Daimler and Linde AG join forces to set on the introduction of hydrogen cars

MacGuffin

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My doubts about batteries go beyond range and charging time (not to mention the production process, which is hardly ecological).

I'm thinking of winter. 5 o'clock in the morning, -15? C or even colder. Your electric car is parked outside, because you live in an apartment and don't have a garage. You need to drive to work, which takes about twice as long in snow. You want the car heated, defrosted, need to switch the lights on and still be able to drive the 50 km to work and back. Maybe having some music on the stereo, too.

I'm sorry but in 125 years of automobile history they haven't even come up with a starter battery, that can reliably cope with those circumstances for more than a few winters. Worn-out batteries are by far the #1 reason for breakdowns in winter in cars today.

Maybe one day they crack this problem (and still make the battery-powered cars affordable) but I don't see that happening in the next 10 or 20 years. Not when better alternatives (like the fuel cell) are waiting at the ready.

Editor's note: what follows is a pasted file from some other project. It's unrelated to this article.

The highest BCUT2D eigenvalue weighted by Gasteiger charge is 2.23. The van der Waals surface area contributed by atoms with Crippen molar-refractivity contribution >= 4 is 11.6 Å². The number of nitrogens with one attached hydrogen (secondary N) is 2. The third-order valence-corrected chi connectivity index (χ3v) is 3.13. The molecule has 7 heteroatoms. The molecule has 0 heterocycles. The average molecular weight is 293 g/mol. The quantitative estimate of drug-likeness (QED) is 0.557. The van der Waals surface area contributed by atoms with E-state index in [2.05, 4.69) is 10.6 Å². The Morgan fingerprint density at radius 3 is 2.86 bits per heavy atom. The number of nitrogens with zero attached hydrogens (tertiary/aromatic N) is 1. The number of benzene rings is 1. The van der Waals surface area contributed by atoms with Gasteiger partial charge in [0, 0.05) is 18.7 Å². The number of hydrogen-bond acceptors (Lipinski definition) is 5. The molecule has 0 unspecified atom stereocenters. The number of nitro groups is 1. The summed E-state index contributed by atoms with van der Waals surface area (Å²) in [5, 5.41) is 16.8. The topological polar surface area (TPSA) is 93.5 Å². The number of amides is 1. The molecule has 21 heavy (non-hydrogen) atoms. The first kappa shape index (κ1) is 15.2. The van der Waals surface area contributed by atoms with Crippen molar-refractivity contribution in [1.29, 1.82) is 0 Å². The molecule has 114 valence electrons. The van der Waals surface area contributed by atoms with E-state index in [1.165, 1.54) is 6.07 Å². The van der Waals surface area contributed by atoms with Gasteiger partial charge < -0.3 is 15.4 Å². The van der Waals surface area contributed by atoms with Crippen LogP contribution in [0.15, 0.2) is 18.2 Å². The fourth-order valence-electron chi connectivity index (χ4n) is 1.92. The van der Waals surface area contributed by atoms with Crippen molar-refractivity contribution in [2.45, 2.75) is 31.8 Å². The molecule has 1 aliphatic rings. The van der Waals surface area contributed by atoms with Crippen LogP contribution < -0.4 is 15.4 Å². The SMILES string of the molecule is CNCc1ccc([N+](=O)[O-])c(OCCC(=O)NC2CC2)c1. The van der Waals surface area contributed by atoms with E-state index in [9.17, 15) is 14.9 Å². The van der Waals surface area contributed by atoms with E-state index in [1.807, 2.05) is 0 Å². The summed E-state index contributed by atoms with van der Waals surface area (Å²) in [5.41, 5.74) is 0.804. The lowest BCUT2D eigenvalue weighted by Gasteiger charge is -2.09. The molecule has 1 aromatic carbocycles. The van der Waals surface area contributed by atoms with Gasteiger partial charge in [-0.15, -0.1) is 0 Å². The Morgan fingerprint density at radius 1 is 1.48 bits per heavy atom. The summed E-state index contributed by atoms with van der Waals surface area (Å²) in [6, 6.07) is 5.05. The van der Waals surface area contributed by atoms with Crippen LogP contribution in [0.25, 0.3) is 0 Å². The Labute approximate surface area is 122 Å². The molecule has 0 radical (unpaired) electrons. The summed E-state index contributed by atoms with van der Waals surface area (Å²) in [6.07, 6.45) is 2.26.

Yes, there are technical obstacles. But I see no reason, why they cannot be surmounted in the coming decade. Maybe that cooperation between Daimler and Linde is the first spark.

I mean, think of it: When Bertha Benz took her husband's car for the first 106 km drive from Mannheim to Pforzheim (and back) in 1888, there also was no infrastructure whatsoever. She had to buy her fuel in a pharmacy (this one actually).

It took decades (long into the 20th century) to build the necessary infrastructure and that couldn't stop the success of the car. Today we have an existing infrastructure -- we simply have to modify it. All it needs is the will of all involved. Money isn't the problem, when companies see the potential and future profits.